Have you ever played Clue? It’s a board game where you must make sense of a seemingly random myriad of clues to determine a larger conclusion: Who is the murderer and how did they do it? Similar to Clue, data discovery leads you to larger conclusions about your business (though they’re hopefully less gruesome).
Although businesses are swimming in information, the inability to pull meaningful insights leaves many holding a candlestick in the drawing room with Colonel Mustard without any context. What’s worse, technical and business users are also left in the dark with no way to make sense of that mass of information.
Data discovery involves the collection and evaluation of data extracted from multiple sources to understand the bigger trends. The point of data discovery is to bring disparate data sources and siloed information together to draw meaningful conclusions.
The intelligence gained from data discovery is the true benefit here. Teams can use visual analysis and advanced analytics to detect patterns, gain insight into what those patterns mean, and ultimately utilize those insights towards improving business processes.
To get started with data discovery, you must first clean, sort, and consolidate your data, correcting data errors and filling in the blanks on what’s missing. From there, the visual analysis and advanced analytics can come into play. It’s important to note that data discovery is a subset of business intelligence (BI). BI software will give you the resources expand your data discovery, manipulating large volumes of data to enact the advanced analytics you seek. But, more on that in the next section…
The Link Between Business Intelligence & Data Discovery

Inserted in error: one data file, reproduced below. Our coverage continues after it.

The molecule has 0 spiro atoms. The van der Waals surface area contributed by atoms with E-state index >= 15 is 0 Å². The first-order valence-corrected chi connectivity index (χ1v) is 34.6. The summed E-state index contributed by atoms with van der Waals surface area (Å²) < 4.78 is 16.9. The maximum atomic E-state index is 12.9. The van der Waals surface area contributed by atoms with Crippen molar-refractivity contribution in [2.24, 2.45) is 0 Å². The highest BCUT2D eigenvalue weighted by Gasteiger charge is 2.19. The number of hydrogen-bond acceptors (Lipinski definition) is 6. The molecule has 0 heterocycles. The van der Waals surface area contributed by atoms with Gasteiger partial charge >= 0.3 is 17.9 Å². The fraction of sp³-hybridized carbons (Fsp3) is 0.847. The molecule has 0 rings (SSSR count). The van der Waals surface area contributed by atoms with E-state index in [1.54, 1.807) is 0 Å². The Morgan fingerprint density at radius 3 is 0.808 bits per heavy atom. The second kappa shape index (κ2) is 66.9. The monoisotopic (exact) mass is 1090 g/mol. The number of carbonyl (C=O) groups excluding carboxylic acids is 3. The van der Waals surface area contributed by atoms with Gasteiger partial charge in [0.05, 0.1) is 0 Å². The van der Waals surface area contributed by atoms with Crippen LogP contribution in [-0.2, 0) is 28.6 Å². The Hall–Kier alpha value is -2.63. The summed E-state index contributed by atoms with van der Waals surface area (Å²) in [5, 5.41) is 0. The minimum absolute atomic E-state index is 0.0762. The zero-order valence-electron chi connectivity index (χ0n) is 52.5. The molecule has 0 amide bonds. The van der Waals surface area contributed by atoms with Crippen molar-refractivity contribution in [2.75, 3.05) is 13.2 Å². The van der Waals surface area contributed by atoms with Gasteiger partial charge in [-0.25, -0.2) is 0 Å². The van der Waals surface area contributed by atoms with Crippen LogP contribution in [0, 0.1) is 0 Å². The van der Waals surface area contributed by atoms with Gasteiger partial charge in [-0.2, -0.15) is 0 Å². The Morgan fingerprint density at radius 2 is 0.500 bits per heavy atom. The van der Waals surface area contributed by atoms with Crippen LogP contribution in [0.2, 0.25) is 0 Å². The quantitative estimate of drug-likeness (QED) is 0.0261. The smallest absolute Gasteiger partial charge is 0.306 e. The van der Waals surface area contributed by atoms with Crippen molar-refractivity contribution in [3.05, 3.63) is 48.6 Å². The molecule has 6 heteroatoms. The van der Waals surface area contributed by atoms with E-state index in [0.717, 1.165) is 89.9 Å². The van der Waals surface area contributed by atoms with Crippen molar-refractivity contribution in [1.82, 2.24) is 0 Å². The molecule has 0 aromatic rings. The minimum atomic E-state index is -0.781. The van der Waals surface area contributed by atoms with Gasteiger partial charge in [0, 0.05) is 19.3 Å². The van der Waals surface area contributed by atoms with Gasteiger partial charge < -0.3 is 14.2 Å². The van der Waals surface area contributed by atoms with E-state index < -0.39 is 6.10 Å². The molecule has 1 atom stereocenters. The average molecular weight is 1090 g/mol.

Because BI can be expensive and difficult to use, most organizations hire a specialized team to implement it. This leaves much of the company out of the conversation when it comes to data discovery.
Data discovery tools sprouted up as a solution that would make it easier and faster for everyday business users to engage with data trends and uncover patterns. But that doesn’t mean it’s a catch-all solution that eliminates the need for BI. These two data science approaches should be used together to extract data from multiple sources, cleanse and consolidate that data, visually analyze and run analytics against it, and disseminate the results throughout the organization. Both approaches have their own strengths and benefits.
When to Use Data Discovery vs. BI
Data discovery tools are ideal for one-time queries where users must quickly analyze insights. They look for patterns using search-based or visualization-driven analysis so users can extract the exact information they need for specific data investigations. That’s perhaps the biggest strength of data discovery tools: speed and focused analysis.
Business Intelligence, on the other hand, builds on data discovery with an ability to scale and analyze massive volumes of data. BI focuses more on long term, historical/current/future data sets to garner a deeper view into processes and strategies. Its uses are more ideal for complex predictive and operational analysis.
Data discovery can be considered a subset of the broader business intelligence definition. Together, they unite both structured and unstructured data to help businesses tackle issues around productivity, forecasting, operational efficiency, and more.
Using Data Discovery & BI to Solve for X
At the end of the day, the question we need to answer here is how we can apply data discovery and broader BI analysis to solve business problems. When data discovery and BI processes come together, the resulting analytics reveal trends, but also present some new questions. For example, if your analytics show you have high customer churn after the first year, the next question would be why? Where is this problem stemming from?
Through the use of BI software, teams uncover the underlying causes. Data discovery and BI can help solve business problems related to all sorts of things: customer churn, excessive discounting, lost market share, data governance oversight, slow product and service development, operational gaps, etc.
Data discovery tools allow business users to explore data, and BI software takes that to a more complex, predictive level. Getting the right mix of these solutions for your business depends on your needs, but at the end of the day, they both act as a powerful asset towards intelligent, data-driven, and proactive business decisions.